January 27, 2017

On the unbearable whiteness of protest


Kevin Banatte snapped this instantly viral photo of his girlfriend, Angela Peoples, at the Women’s March on Saturday.

“I’ll see you nice white ladies at the #BlackLivesMatter march right?”

It was one of the most jarring protest signs at the Women’s March on Saturday, held simultaneously across the country (and, as it turns out, the world — thank you, planet Earth). And if reading that sign made your skin crawl and your conscience want to ostrich-dive into the nearest subway grate… good.

Because there is an important, unsaid truth that last Saturday’s historic protest laid bare: demonstrations made up of nice white ladies are treated much, much more civilly than protests by people of color.

This isn’t news. We’ve seen this white entitlement–law enforcement romance reinforced in the past couple years: from the Bundy brotherswildlife takeover to Dylann Roof’s peaceful arrest (with snacks from Burger King) and beyond, it has become all too common to see whites treated with kid gloves by our police forces. In stark contrast to the Ferguson protests following Michael Brown’s murder, as well as the Baltimore riots after Freddie Gray’s suspicious death, as well as scores of recent incidents of unarmed black men being manhandled, shot, and/or killed by the police, the Women’s March on Saturday was not only peaceful, but downright amicable. Cops were high-fiving the marchers. Some wore pussy hats. Many posed for pictures.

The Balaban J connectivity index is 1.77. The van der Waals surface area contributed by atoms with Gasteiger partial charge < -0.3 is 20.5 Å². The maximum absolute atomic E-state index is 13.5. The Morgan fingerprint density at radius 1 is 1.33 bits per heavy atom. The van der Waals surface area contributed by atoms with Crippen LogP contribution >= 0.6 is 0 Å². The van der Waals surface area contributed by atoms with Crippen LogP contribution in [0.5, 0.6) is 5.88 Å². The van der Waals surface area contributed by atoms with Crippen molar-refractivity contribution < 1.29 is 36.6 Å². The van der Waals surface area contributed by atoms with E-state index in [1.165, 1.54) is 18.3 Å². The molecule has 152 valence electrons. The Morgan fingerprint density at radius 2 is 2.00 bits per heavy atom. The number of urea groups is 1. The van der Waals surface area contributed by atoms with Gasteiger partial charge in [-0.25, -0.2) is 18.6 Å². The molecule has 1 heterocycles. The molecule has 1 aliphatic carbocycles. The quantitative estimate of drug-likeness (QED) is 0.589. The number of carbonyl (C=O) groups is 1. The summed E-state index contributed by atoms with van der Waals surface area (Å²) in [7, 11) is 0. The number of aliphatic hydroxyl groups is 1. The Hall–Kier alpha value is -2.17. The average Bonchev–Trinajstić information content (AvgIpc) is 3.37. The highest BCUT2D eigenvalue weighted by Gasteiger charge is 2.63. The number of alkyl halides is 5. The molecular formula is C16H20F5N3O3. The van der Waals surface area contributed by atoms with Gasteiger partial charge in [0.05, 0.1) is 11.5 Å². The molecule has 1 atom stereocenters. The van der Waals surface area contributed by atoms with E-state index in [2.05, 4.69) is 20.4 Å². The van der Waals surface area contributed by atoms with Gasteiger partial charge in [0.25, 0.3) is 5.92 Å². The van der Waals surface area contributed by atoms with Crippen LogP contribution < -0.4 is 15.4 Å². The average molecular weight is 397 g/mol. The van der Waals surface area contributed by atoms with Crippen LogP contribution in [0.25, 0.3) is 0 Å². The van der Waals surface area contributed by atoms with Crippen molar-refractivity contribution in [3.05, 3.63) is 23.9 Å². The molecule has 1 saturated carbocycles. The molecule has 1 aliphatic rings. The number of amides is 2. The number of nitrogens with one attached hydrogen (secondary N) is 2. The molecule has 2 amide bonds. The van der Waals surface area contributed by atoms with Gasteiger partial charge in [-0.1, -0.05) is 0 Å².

Perhaps the most insanely unbelievable figure, for a day full of insane stats—the largest protest in our nation’s history, a protest that, by many estimates, was over 3 million strong in the United States alone—is this: there were zero arrests. Zero. That’s a country-wide number.

It’s not a logical leap to state that this restraint was due in part to the overwhelming whiteness of the marchers.

And let’s be honest: Saturday’s protest was really goddamn white. Like, Ultimate Frisbee white. Like, holy-crap-that-family-with-the-ill-behaved-children-brought-their-nanny? white (yes, I actually saw this). And for many, that void of color was reason enough to stay home.

Yes. Us nice white ladies have a ton of power. Nice white protestors can be seen and heard without, miracle of miracles, getting arrested. And the onus is on white liberals to mitigate this racial disparity—screw it, this racial injustice—with the ridiculously easy responsibility of just showing the hell up. Because, not to put too fine a point on it, us nice white ladies are the ones who got Trump elected. That’s our contribution to the country. So, yeah. The bristle you’re feeling along your spine? It’s not undeserved. That poster was spot-on.

For helpful reading on intersectionality and feminism, I recommend Yearning by bell hooks and Women, Race, & Class by Angela Davis. And Jessa Crispin offers a trenchant diagnosis of the problems we need to overcome in Why I Am Not a Feminist, which pubs next month. These books show it’s possible to encourage intersectionality without condescension. They offer a way to get all these literal millions of white protestors, who share the same goals and demands as the Black Lives Matter movement, to show up without undermining the one goddamn thing that they do show up for. Because there must be a way to protest together.

The concept of achieving intersectionality by staying home is nonsensical. The platform for the Womens’ March is inherently pro-woman and anti-Trump, and as inclusive as our messed-up current reality allows. Staying home cannot be the liberal left’s new agent of change. None of us can afford to be smug or self-righteous. We no longer have the luxury of not participating in some cause or event that helps those other than us. And yes, nice white ladies, that includes us.

The world saw us as united on Saturday. The world united with us. What does finger-pointing show our common enemy, other than that we can very easily be divided along the same lines we’re trying so hard to erase?



Susan Rella is the Director of Production at Melville House, and a former bookseller.